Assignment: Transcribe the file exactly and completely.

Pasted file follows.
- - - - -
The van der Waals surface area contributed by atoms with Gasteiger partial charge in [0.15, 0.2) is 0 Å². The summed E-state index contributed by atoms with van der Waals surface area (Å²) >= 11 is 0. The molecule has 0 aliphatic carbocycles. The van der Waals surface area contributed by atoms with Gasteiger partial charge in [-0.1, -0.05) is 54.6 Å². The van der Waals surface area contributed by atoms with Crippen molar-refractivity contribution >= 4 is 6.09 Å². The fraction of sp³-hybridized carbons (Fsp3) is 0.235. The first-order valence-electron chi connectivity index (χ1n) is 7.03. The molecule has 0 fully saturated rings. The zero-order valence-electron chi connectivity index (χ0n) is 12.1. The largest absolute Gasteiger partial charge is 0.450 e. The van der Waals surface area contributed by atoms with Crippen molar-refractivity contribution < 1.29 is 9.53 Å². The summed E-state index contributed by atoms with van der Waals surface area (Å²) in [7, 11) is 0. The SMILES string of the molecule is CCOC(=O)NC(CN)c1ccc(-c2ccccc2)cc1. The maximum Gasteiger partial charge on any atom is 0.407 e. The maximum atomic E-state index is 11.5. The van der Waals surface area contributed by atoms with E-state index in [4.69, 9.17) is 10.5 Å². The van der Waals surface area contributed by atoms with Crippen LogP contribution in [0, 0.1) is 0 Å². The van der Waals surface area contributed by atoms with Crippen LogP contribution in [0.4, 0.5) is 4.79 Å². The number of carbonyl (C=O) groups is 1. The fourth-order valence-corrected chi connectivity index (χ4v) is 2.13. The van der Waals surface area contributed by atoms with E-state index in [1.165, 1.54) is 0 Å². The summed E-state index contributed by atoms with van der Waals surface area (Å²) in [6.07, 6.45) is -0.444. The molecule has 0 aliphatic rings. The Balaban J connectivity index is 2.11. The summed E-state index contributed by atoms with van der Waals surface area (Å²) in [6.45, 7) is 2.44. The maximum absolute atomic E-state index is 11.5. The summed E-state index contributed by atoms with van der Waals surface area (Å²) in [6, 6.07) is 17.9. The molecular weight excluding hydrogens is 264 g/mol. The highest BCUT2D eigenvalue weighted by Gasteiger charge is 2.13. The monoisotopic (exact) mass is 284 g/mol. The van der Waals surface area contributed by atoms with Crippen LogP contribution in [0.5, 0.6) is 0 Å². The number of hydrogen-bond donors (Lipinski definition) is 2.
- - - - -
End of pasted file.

The van der Waals surface area contributed by atoms with Gasteiger partial charge in [0.15, 0.2) is 0 Å². The summed E-state index contributed by atoms with van der Waals surface area (Å²) >= 11 is 0. The molecule has 0 aliphatic carbocycles. The van der Waals surface area contributed by atoms with Gasteiger partial charge in [-0.1, -0.05) is 54.6 Å². The van der Waals surface area contributed by atoms with Crippen molar-refractivity contribution >= 4 is 6.09 Å². The fraction of sp³-hybridized carbons (Fsp3) is 0.235. The first-order valence-electron chi connectivity index (χ1n) is 7.03. The molecule has 0 fully saturated rings. The zero-order valence-electron chi connectivity index (χ0n) is 12.1. The largest absolute Gasteiger partial charge is 0.450 e. The van der Waals surface area contributed by atoms with Crippen molar-refractivity contribution < 1.29 is 9.53 Å². The summed E-state index contributed by atoms with van der Waals surface area (Å²) in [7, 11) is 0. The SMILES string of the molecule is CCOC(=O)NC(CN)c1ccc(-c2ccccc2)cc1. The maximum Gasteiger partial charge on any atom is 0.407 e. The maximum atomic E-state index is 11.5. The van der Waals surface area contributed by atoms with E-state index in [4.69, 9.17) is 10.5 Å². The van der Waals surface area contributed by atoms with Crippen LogP contribution in [0, 0.1) is 0 Å². The van der Waals surface area contributed by atoms with Crippen LogP contribution in [0.4, 0.5) is 4.79 Å². The number of carbonyl (C=O) groups is 1. The fourth-order valence-corrected chi connectivity index (χ4v) is 2.13. The van der Waals surface area contributed by atoms with E-state index in [1.165, 1.54) is 0 Å². The summed E-state index contributed by atoms with van der Waals surface area (Å²) in [6.07, 6.45) is -0.444. The molecule has 0 aliphatic rings. The Balaban J connectivity index is 2.11. The summed E-state index contributed by atoms with van der Waals surface area (Å²) in [6.45, 7) is 2.44. The maximum absolute atomic E-state index is 11.5. The summed E-state index contributed by atoms with van der Waals surface area (Å²) in [6, 6.07) is 17.9. The molecular weight excluding hydrogens is 264 g/mol. The highest BCUT2D eigenvalue weighted by Gasteiger charge is 2.13. The monoisotopic (exact) mass is 284 g/mol. The van der Waals surface area contributed by atoms with Crippen LogP contribution in [0.5, 0.6) is 0 Å². The number of hydrogen-bond donors (Lipinski definition) is 2.